When the Third Estate separated from the Estates-General and met to swear the Tennis Court Oath, their pledge was to remain united until France had a constitution in place. Their desire for a written political framework was no fluke: it was based on the success of the Americans and their own written constitution, and marked a decisive turning-point in the relationship between governments and the governed. Fed up with the whims and broken promises of kings and ministers, many wanted a legislated written framework that clearly articulated the extent and limits of power. Almost all nation-states today have constitutional documents that underpin their governmental structure (only Great Britain, New Zealand and Israel do not, although their 'constitution' is said to be written in common law, precedent and convention). Constitutions protect the people from the excesses of rulers, articulate exactly what government and its offshoots can and cannot do, are rigid enough to provide stability but also flexible enough to be changed when the situation demands. Of course it could be said that France's constitutionalism was a failure, because the nation has had a dozen different constitutions since 1789, including three during the revolution (1791, 1793 and 1795).
'Life, liberty and property' were the three 'natural rights' espoused by Enlightenment philosophers such as Rousseau and John Locke. As far as property goes, this was the undeniable right to acquire wealth, land or possessions through one's own efforts, and to keep them safe from theft and seizure. The bourgeoisie who dominated the National Assembly of 1789-91 demonstrated strong interests in protecting and enhancing their capacity to acquire property: the Constitution of 1791 banned guilds and workers' associations, restricted the franchise (right to vote) to a much smaller 'propertied' class, and stabilised economic conditions and procedures. Other reforms, such as the Civil Constitution of the Clergy, also benefited the bourgeoisie, albeit indirectly (e.g. the sale of church lands).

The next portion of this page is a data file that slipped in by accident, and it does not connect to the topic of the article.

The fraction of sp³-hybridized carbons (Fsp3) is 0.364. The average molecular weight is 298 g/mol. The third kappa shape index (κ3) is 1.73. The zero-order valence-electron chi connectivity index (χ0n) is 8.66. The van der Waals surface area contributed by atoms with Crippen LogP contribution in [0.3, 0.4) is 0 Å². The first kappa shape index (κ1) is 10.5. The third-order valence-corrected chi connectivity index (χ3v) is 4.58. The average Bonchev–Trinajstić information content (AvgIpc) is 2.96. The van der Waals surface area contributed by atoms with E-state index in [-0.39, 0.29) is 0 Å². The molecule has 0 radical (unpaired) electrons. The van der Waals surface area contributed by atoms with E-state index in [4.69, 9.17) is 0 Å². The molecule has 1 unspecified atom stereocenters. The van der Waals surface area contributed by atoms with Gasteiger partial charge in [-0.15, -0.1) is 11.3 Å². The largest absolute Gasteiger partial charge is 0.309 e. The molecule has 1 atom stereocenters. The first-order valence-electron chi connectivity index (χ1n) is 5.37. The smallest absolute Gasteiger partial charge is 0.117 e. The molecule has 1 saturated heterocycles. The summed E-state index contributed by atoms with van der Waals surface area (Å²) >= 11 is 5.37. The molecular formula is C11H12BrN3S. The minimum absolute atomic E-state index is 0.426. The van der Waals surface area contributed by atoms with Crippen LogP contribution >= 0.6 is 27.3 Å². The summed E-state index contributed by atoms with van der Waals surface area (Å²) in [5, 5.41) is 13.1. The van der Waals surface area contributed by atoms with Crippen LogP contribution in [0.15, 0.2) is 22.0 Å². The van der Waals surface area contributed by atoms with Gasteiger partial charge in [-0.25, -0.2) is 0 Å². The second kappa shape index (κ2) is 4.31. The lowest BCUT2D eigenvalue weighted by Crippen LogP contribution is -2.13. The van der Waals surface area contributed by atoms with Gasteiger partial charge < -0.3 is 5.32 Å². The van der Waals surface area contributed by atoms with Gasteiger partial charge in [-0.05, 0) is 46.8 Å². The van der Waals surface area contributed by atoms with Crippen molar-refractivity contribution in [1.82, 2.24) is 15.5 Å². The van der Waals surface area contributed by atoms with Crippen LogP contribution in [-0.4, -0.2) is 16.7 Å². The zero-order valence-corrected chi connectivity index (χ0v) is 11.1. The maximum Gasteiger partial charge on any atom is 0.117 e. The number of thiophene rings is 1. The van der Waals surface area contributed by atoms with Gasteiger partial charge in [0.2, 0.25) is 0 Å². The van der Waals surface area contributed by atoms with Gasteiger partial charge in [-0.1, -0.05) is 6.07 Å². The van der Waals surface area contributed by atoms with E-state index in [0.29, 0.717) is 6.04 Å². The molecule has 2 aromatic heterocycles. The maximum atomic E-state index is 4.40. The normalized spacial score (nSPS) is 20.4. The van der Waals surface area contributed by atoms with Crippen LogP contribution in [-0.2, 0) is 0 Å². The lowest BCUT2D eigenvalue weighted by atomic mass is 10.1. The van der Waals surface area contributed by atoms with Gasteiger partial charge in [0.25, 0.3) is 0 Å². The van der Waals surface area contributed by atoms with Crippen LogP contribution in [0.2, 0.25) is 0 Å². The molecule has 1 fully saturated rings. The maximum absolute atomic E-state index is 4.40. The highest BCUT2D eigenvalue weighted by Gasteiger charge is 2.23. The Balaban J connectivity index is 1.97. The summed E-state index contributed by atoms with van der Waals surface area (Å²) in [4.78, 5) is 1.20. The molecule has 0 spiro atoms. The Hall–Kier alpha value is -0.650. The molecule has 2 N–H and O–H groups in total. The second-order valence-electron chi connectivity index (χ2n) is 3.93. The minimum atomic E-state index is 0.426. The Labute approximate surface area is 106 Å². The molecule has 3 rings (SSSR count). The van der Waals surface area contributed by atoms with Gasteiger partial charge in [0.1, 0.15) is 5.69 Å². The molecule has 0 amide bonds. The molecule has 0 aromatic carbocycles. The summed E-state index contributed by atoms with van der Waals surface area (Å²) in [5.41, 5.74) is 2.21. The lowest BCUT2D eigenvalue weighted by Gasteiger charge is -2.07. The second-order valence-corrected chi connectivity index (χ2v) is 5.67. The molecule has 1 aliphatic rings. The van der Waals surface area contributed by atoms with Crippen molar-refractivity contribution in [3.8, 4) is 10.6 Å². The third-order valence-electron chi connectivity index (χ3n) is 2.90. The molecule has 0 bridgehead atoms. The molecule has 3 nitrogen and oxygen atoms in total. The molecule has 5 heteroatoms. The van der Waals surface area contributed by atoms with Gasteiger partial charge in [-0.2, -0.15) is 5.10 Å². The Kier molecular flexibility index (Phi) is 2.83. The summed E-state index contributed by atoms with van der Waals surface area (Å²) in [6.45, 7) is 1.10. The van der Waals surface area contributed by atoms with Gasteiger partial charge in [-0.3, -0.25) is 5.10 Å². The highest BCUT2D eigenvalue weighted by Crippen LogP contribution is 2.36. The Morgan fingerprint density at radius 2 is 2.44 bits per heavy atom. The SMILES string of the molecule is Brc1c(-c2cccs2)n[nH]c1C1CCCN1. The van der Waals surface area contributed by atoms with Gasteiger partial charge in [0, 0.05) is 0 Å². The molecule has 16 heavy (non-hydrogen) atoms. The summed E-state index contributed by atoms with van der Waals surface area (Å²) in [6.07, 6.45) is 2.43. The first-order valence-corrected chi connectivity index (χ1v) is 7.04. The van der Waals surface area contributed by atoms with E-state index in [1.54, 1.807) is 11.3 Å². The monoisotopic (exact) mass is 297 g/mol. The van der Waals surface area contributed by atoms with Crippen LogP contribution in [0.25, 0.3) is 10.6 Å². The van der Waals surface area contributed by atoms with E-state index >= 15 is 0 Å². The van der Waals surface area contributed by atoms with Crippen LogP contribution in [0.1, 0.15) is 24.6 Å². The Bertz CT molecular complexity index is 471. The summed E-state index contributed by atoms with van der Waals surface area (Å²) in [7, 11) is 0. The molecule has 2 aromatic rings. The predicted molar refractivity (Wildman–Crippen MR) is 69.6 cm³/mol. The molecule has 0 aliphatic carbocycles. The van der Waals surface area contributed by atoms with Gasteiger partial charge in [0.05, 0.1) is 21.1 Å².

Religion became a battleground of the revolution, particularly after 1789. Religion had previously been a focus for the philosophes, particularly Voltaire, who criticised the excesses and profiteering of the church and the higher clergy. The bourgeois National Assembly proclaimed freedom of religion where it didn't impact on 'public order', and in 1790 launched an amazing attempt to create a virtually nationalised Catholic Church by setting and paying wages, declaring clerical appointments by election, and compelling all clergy to swear an oath of allegiance to the state. Church lands were confiscated and sold, the profits going to the state but the lands (not surprisingly) purchased by bourgeois speculators. These attacks on the church, which would have been unthinkable only two or three years earlier, divided the revolutionary cause instead of drawing more followers to it. The conservative, faithful peasantry in some areas even responded with counter-revolutionary violence (eg. the Vendee in 1793). Atheism, a fascination with classical mythology and Robespierre's rather bizarre 'Cult of the Supreme Being' all alienated many French from the revolution.